Every day I wake up with a phone full of notifications from apps competing for my attention, and then through the day I’m bombarded with adverts from companies competing for my wallet — it’s actually very difficult to keep up with what I am spending, and where.
Traditional banks don’t typically help you to keep track of your spending. A bank statement is usually just a list of transactions with unhelpful names and very little information to enable you to make better decisions with your money — you have to copy the information into spreadsheets or budgeting tools to learn anything interesting, but not everyone has the time, inclination or Excel skills to do that.
At Starling we are motivated by a desire to help customers lead healthy financial lives and take control of their money. We’re a mobile bank and that should mean being able to understand your spending patterns in an intuitive way, straight from your phone.
So I’m really excited to share with you a preview of Spending Insights, which is the next step on our journey to help you take control of your money.
See where your money goes
We want our customers to be able to see at a glance where they have been spending their money, to help give them ideas about where they can save money, or spend their money more wisely.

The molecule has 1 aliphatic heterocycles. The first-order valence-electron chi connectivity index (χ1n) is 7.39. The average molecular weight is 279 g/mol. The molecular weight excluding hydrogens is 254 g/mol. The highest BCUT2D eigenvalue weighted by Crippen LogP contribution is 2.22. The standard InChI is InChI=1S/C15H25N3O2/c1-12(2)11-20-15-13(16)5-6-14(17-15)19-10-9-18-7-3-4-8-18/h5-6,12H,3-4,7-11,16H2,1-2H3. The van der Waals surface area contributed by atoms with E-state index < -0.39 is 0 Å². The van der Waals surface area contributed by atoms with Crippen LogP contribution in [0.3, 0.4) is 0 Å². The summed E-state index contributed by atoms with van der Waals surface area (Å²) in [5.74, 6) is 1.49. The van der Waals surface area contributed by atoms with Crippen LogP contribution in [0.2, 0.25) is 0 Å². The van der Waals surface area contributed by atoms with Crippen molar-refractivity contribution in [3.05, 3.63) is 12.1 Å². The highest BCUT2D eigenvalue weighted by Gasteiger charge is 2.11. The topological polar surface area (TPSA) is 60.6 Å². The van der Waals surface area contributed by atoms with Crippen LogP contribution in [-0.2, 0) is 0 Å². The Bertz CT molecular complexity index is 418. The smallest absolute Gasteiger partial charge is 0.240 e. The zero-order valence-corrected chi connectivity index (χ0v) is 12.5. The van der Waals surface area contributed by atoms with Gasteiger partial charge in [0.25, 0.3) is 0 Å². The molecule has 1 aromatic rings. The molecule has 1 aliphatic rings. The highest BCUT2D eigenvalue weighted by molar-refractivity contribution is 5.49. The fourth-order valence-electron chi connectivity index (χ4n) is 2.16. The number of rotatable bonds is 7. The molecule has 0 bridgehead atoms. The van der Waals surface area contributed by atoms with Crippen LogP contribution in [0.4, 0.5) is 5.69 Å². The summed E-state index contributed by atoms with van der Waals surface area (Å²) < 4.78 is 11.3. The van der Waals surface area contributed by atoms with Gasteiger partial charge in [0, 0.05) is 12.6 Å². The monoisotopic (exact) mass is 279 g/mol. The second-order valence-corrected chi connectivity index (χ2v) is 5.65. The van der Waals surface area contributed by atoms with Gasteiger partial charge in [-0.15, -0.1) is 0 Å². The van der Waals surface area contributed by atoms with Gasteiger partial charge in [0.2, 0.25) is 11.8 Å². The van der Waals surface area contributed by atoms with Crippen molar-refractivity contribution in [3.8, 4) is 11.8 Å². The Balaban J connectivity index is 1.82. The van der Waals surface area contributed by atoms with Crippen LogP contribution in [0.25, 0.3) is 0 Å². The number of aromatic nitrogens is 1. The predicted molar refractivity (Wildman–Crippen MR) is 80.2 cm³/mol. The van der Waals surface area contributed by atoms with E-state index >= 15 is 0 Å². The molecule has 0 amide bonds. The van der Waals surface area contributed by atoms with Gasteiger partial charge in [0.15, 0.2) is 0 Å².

We have created Category Insights, so you can see how your spending is changing from one month to the next across ten key spending categories, for example, Travel and Lifestyle; we’ve also added an additional category for business expenses so you don’t forget to claim those back too. We automatically pick a category for each transaction, but you can also quickly change the category if we didn’t get it quite right (just tap on the category on the transaction to pick a different one).
Sometimes you want to see a more detailed breakdown, so we’ve also created Merchant Insights to help you compare spending between different merchants. This is especially useful when you want to compare places where you typically spend a large amount once or twice a month, with those where you make lots of small purchases.
I’ve already found this feature useful myself. During testing, I realised my Uber spend was creeping up month on month, and I was spending more than I wanted to on breakfast on the way to work. Instead, I decided to cut back on those two things and put the money towards flights for a holiday to Chile later this year (check out our travel blog about using your money abroad).